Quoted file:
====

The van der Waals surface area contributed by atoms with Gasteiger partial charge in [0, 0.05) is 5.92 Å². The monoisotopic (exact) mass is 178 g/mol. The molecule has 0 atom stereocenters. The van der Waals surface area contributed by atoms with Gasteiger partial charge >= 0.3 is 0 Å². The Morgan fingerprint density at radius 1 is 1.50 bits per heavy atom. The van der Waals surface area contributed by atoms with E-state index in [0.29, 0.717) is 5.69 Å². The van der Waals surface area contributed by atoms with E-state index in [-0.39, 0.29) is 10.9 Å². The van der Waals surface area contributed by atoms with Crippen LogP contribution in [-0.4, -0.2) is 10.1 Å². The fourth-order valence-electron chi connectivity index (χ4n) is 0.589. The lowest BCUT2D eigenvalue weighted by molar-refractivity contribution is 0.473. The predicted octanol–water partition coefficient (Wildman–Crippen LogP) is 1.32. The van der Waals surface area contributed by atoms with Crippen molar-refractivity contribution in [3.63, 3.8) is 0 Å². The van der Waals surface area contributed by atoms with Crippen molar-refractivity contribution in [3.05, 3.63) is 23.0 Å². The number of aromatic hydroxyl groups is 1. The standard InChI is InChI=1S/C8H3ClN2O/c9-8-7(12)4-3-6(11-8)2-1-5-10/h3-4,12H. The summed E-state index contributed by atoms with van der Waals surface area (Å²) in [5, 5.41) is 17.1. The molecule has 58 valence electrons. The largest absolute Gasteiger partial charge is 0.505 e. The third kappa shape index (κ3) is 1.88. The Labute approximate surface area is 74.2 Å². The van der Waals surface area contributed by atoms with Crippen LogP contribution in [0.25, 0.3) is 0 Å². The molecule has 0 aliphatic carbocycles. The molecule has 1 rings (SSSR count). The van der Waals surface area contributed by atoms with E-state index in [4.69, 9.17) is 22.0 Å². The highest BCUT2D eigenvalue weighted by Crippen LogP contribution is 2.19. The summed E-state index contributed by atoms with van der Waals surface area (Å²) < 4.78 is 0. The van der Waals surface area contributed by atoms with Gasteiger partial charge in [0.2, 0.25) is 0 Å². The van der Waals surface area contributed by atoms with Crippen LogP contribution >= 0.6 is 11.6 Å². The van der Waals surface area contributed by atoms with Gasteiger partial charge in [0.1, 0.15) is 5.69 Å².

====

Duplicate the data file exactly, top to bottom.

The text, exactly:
The van der Waals surface area contributed by atoms with Gasteiger partial charge in [0, 0.05) is 5.92 Å². The monoisotopic (exact) mass is 178 g/mol. The molecule has 0 atom stereocenters. The van der Waals surface area contributed by atoms with Gasteiger partial charge >= 0.3 is 0 Å². The Morgan fingerprint density at radius 1 is 1.50 bits per heavy atom. The van der Waals surface area contributed by atoms with E-state index in [0.29, 0.717) is 5.69 Å². The van der Waals surface area contributed by atoms with E-state index in [-0.39, 0.29) is 10.9 Å². The van der Waals surface area contributed by atoms with Crippen LogP contribution in [-0.4, -0.2) is 10.1 Å². The fourth-order valence-electron chi connectivity index (χ4n) is 0.589. The lowest BCUT2D eigenvalue weighted by molar-refractivity contribution is 0.473. The predicted octanol–water partition coefficient (Wildman–Crippen LogP) is 1.32. The van der Waals surface area contributed by atoms with Crippen molar-refractivity contribution in [3.63, 3.8) is 0 Å². The van der Waals surface area contributed by atoms with Crippen molar-refractivity contribution in [3.05, 3.63) is 23.0 Å². The number of aromatic hydroxyl groups is 1. The standard InChI is InChI=1S/C8H3ClN2O/c9-8-7(12)4-3-6(11-8)2-1-5-10/h3-4,12H. The summed E-state index contributed by atoms with van der Waals surface area (Å²) in [5, 5.41) is 17.1. The molecule has 58 valence electrons. The largest absolute Gasteiger partial charge is 0.505 e. The third kappa shape index (κ3) is 1.88. The Labute approximate surface area is 74.2 Å². The van der Waals surface area contributed by atoms with Crippen LogP contribution in [0.25, 0.3) is 0 Å². The molecule has 0 aliphatic carbocycles. The molecule has 1 rings (SSSR count). The van der Waals surface area contributed by atoms with E-state index in [4.69, 9.17) is 22.0 Å². The highest BCUT2D eigenvalue weighted by Crippen LogP contribution is 2.19. The summed E-state index contributed by atoms with van der Waals surface area (Å²) < 4.78 is 0. The van der Waals surface area contributed by atoms with Gasteiger partial charge in [0.2, 0.25) is 0 Å². The van der Waals surface area contributed by atoms with Crippen LogP contribution >= 0.6 is 11.6 Å². The van der Waals surface area contributed by atoms with Gasteiger partial charge in [0.1, 0.15) is 5.69 Å².